How to raise your self-esteem
Self-esteem is the regard and respect you have for yourself. A high self-esteem means that you have a positive view of yourself. According to Dorothy Corkville Briggs, author of “Celebrate Yourself,” your self-image and the real you may not be the same. Whereas the real you is unique and unchanging, most of your self-image, or what you think is true about yourself, is learned and may not be accurate at all.
Where does self-esteem come from?
Self-esteem comes from what other people have said about you, told you, and done to you. For example, you may believe that you are not very smart, that you are painfully shy, that you are not attractive, or that you are weak. In addition to learning to believe certain things during our early years, there are experiences that make many people feel inferior or lacking in self-esteem. For example, being criticized, not being loved, being rejected, or not getting encouragement.
How does low self-esteem feel?
What can be done about low self-esteem?
One of the most successful methods of improving self-esteem is cognitive-behavioral therapy (CBT). Cognitive-behavioral therapists believe that faulty thoughts cause us to feel badly, which makes us feel negatively about ourselves. CBT helps people feel better about themselves by identifying how faulty ways of thinking contribute to how they feel. CBT is a process in which clients analyze their faulty thoughts and beliefs and learn to substitute them with healthier, positive thoughts and beliefs.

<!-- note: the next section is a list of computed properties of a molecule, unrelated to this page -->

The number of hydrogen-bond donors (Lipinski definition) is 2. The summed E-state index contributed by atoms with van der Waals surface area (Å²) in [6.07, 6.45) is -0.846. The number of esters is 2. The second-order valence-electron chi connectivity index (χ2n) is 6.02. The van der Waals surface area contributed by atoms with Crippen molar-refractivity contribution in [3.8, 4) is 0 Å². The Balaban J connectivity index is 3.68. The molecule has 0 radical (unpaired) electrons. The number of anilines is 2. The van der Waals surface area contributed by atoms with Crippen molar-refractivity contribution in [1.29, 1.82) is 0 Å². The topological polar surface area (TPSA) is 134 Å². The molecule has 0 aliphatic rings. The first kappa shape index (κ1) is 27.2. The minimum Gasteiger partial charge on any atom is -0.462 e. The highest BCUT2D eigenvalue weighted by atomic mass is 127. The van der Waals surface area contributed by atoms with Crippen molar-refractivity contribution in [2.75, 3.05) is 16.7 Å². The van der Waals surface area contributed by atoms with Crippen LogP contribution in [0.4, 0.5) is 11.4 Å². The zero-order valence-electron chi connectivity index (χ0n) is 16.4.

Additional ways to improve your self-esteem include:
- Spending time with people who support you in feeling good about yourself, who treat you with love and respect, who encourage you, who are thrilled when you succeed, who help you bounce back from difficulties without being critical
- Spending less time with people who are overly critical and/or have negative attitudes
- Taking steps toward learning more and doing things you enjoy
- Asking people who treat you well about the positives that they see in you and reminding yourself of these often
- Treating yourself as well as you would treat your own best friend or loved one
About the Author
Dr. Judy Ronan Woodburn is a Licensed Clinical Psychologist with Advocate Medical Group – Behavioral Health in Normal, Ill. She has helped her clients through a variety of issues for more than 20 years.